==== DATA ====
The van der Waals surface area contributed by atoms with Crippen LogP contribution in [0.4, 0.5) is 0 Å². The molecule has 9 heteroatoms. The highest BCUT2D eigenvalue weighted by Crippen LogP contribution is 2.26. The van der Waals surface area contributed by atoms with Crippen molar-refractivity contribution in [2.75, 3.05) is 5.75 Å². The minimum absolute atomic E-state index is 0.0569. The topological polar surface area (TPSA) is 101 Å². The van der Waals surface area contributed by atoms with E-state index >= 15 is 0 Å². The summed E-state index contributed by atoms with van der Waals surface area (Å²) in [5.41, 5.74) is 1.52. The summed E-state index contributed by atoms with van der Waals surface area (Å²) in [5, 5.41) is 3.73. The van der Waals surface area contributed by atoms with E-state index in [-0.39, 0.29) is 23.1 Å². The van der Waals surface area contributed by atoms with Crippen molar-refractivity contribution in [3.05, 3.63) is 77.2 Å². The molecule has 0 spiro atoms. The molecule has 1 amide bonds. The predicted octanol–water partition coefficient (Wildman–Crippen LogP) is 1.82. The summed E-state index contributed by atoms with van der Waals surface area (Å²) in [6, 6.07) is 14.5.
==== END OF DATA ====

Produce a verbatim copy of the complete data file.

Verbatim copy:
The van der Waals surface area contributed by atoms with Crippen LogP contribution in [0.4, 0.5) is 0 Å². The molecule has 9 heteroatoms. The highest BCUT2D eigenvalue weighted by Crippen LogP contribution is 2.26. The van der Waals surface area contributed by atoms with Crippen molar-refractivity contribution in [2.75, 3.05) is 5.75 Å². The minimum absolute atomic E-state index is 0.0569. The topological polar surface area (TPSA) is 101 Å². The van der Waals surface area contributed by atoms with E-state index >= 15 is 0 Å². The summed E-state index contributed by atoms with van der Waals surface area (Å²) in [5.41, 5.74) is 1.52. The summed E-state index contributed by atoms with van der Waals surface area (Å²) in [5, 5.41) is 3.73. The van der Waals surface area contributed by atoms with E-state index in [-0.39, 0.29) is 23.1 Å². The van der Waals surface area contributed by atoms with Crippen molar-refractivity contribution in [3.05, 3.63) is 77.2 Å². The molecule has 0 spiro atoms. The molecule has 1 amide bonds. The predicted octanol–water partition coefficient (Wildman–Crippen LogP) is 1.82. The summed E-state index contributed by atoms with van der Waals surface area (Å²) in [6, 6.07) is 14.5.